UDON THANI – Sanong Chaiyanataan sits on his porch in Kumphawapi district, transmission towers fading out of sight in either direction. There is a pit in his backyard and 15 people have been arrested on his land.

Just 24 hours earlier, on Friday morning, the Electricity Generating Authority of Thailand (EGAT) tried to push ahead with plans to erect two 500-kV transmission towers on Mr. Sanong’s property despite his rejection of an inadequate compensation offer. EGAT’s attempt to gain entry, however, was met by a group of 30 neighbors and student activists blocking the entrance to Mr. Sanong’s land in Ban Lao Kluay village. That afternoon, Udon Thani Police dispelled the protest, arrested 15 demonstrators, and opened the path for a backhoe to begin the construction the state enterprise has long awaited.

In 2007, EGAT began planning a power transmission line from Nam Ngum 2 Dam in Laos to Udon Thani in Northeast Thailand. At first, a community action group sprung up to fight the line’s development, but recently their membership numbers have dwindled into the low teens. EGAT has managed to strike enough deals with Isaan’s landowners to erect more than 150 transmission towers, and now it must construct only three more in order to complete the project.

Though the line of transmission towers extends as far as the eye can see, Mr. Sanong and his siblings refused to sell EGAT this final access point since the family was never offered the market price of their land.

“We want this project to be canceled but we are open to negotiations with EGAT,” explained Adoon Bhunyarot, Mr. Sanong’s brother-in-law and co-owner of the land. “We have invested 60,000 baht to prepare the land to build a house here. The property is worth 700,000 baht and EGAT wants to pay us only 100,000 baht. This property has been a 16-year investment,” he added.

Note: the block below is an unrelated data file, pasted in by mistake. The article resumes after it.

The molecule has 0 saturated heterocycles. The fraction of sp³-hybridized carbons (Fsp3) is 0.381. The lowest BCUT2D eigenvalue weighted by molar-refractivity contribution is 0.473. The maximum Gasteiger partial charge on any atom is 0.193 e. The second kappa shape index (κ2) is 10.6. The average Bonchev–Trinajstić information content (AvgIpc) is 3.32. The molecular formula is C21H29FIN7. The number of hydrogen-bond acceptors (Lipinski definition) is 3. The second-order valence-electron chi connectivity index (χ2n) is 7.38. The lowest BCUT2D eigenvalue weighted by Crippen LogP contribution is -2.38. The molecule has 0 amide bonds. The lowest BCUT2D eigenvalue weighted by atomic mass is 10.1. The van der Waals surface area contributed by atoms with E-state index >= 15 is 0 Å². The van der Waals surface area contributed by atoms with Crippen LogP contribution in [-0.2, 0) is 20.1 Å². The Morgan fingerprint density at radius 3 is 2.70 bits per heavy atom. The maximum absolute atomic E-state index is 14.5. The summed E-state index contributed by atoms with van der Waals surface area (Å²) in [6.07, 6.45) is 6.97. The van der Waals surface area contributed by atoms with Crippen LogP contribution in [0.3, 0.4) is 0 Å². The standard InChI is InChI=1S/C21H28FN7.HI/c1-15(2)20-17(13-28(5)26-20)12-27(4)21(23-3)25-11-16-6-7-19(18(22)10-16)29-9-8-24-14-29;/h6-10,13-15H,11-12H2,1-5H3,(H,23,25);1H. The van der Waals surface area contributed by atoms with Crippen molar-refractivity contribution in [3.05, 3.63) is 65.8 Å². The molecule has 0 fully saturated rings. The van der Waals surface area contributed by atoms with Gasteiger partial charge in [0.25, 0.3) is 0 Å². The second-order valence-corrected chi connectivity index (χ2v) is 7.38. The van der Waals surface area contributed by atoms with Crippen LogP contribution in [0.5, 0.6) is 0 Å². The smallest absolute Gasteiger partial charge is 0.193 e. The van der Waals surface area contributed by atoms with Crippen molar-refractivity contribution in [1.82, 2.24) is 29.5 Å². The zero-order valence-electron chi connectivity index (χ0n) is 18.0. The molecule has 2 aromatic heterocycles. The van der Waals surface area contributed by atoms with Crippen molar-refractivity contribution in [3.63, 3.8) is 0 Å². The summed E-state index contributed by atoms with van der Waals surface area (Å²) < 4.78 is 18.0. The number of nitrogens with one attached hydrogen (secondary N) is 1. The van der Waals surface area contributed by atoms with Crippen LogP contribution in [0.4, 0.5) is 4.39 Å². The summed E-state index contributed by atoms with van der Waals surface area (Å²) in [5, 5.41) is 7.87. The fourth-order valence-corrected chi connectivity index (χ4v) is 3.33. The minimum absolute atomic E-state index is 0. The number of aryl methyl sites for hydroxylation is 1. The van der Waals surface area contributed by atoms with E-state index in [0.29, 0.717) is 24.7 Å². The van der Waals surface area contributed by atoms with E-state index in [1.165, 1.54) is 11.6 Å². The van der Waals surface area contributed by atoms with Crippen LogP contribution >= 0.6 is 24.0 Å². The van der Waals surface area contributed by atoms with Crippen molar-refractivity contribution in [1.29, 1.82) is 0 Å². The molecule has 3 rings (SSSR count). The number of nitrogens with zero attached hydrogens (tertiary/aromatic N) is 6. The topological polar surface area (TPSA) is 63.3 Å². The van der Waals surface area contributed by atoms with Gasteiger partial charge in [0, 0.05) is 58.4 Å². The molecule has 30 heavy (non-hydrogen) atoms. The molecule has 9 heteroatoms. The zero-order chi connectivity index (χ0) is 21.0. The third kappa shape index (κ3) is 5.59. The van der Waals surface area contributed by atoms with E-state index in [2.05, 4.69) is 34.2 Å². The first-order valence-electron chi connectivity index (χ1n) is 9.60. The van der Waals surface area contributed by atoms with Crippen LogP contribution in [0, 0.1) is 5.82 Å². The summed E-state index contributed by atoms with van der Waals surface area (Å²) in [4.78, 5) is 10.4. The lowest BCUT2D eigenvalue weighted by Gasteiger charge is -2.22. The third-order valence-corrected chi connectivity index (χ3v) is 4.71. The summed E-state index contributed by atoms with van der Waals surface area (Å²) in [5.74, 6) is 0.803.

Udon Thani EGAT officials declined to comment.

Ban Lao Kluay locals are particularly disgruntled because they claim that EGAT disregarded the National Human Rights Commission’s May 25th resolution to pause construction until the company reaches an agreement with the landowners. Now, EGAT has moved ahead with its plans for construction without Mr. Sanong’s consent, and those arrested face charges for violating the Energy Industry Act of 2007, a law that authorizes EGAT to access any and all land it needs.

The inevitable complications with eminent domain, however, were not the only concerns of Friday’s protesters. When Ban Lao Kluay inhabitants began their fight against EGAT four years ago, they sought the help of nearby Ban Sang Khom, a village well known for its community organizing in an 11-year battle against a proposed potash mine. Mani Boonrod, a Ban Sang Khom local and figurehead of the anti-mining movement, attended the protest at Mr. Sanong’s home with fears of her own.

“Villagers [in Ban Sang Khom] know that this electricity project is not for ordinary people, us, but for the potash-mine company,” the Udon Preservation Network’s leader said. “The power lines will affect local villagers’ farming, but the potash mine will affect their health.”

Ban Lao Kluay villagers are also convinced the power will not be allocated for local community members, who use very little electricity themselves, but rather for large-scale development projects such as mines.

“What is this project even for?” Mr. Sanong asked, looking down into the fresh pit in his field. “We villagers have enough energy here. We don’t use nearly as much as the factories.”

As Mr. Sanong sat back down on his porch, an NGO activist, who asked to remain anonymous, probed him further. “Some people fight for their lives, some people fight for their dignity. What are you fighting for?”

Mr. Sanong shook his head and flashed a smile. He said nothing in response.

[UPDATE: June 1, 2011 – “EGAT Protection Act of 1968” has been changed to “Energy Industry Act of 2007.”]